Angry Bear on the relation between S&P 500 and GDP

A month ago Mike Kimel had a post on Angry Bear dealing with the relationship between the S&P 500 market index and nominal GDP. His naive regression showed correlation of ~94%. One should not forget that Clive Granger introduced the idea of spurious regression 30 years ago. (A surrogate Nobel Prize for this finding in 2003.) This correlation is a good example; both variables are nonstationary, I(1), and are not cointegrated. Hence, the above correlation is spurious.

Actually, the S&P 500 returns are coitegrated with the change rate of real GDP per capita and this correlation is not spurious as shown in this blog and our paper on S&P 500.

On decreasing income inequality in the US

Five years ago I published a working paper arguing that the measures of income inequality derived from the IRS data are highly biased as estimated from a varying share of population. Physics students are well aware that no conservation laws are applicable to open systems with unknown exchange with environment. For economists, it is not a good hint and they continue to present lots of inequality estimates associated with highly fluctuating population basis.  Figures 1 shows the evolution of the share of population with income and Figure 2 depicts the share of personal income in real GDP as determined by the IRS and by the Census Bureau during the Current Population Survey. One can see that the IRS population basis varying around 60% from the level of working age population and the CB covers around 90% of the population. Moreover, the share of personal income in real GDP is only 55% for the IRS and 70% for the CB. For a physicist, the estimates based on the CB data look more reliable than those from the IRS data. It should be noted, however, that people without income have to be included in the estimates of inequality to cover the whole working age population. (We have estimated the Gini ratio for the whole population.)
The Census Bureau has been reporting detailed results of the CPS since 1994. Figure 3 depicts the evolution of Gini ratio for the U.S.  It has been decreasing since 1994 with a clear minimum in 2007.   We also included the share of population without income in order to illustrate the decreasing basis for the Gini ratio estimate. When these people without income are included the Gini estimates should increase and the inequality should be slightly higher.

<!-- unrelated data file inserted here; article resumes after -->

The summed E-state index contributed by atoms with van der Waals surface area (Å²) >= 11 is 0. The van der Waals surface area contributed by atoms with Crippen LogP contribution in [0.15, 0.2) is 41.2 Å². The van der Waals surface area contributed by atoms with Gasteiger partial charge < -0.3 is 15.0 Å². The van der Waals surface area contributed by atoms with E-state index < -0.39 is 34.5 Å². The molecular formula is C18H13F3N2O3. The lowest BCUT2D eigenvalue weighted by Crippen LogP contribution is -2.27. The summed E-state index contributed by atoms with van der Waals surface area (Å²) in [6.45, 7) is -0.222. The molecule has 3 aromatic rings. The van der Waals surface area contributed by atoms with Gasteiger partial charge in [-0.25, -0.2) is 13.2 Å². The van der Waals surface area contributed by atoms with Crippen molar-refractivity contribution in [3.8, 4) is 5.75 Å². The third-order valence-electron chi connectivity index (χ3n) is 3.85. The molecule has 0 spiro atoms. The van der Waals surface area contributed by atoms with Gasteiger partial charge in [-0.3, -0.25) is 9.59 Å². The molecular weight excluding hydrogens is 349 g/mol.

Figure 1. Share of population with income as estimated by the IRS and Census Bureau.
Figure 2. Share of personal income in total GDP as estimated by the IRS and Census Bureau.
Figure 3. Evolution of Gini ratio and the share of population without income as estimated by the U.S. Census Bureau.  


People without income. Worrying trends.

The U.S. Census Bureau conducts a Current Population Surveys (CPS) every March. The CPS includes a number of questions related to personal incomes. A new questionnaire   was introduced in 1994 and many detailed tables have been published since. People not reporting any personal income during the previous year are considered as people without income. We have plotted the share of people without income as a function of time for various age groups. In all groups, the share has been growing over time. The most prominent increase was observed in the youngest group between 0 and 9 years of work experience marked in Figure 1 as “5”. (All other groups are marked by the relevant central points of 5 years bins of work experience.) The share grew from 25% to 38% between 1994 and 2009, i.e. by 0.9% per year, as the slope in Figure 1 shows. This is a worrying tendency.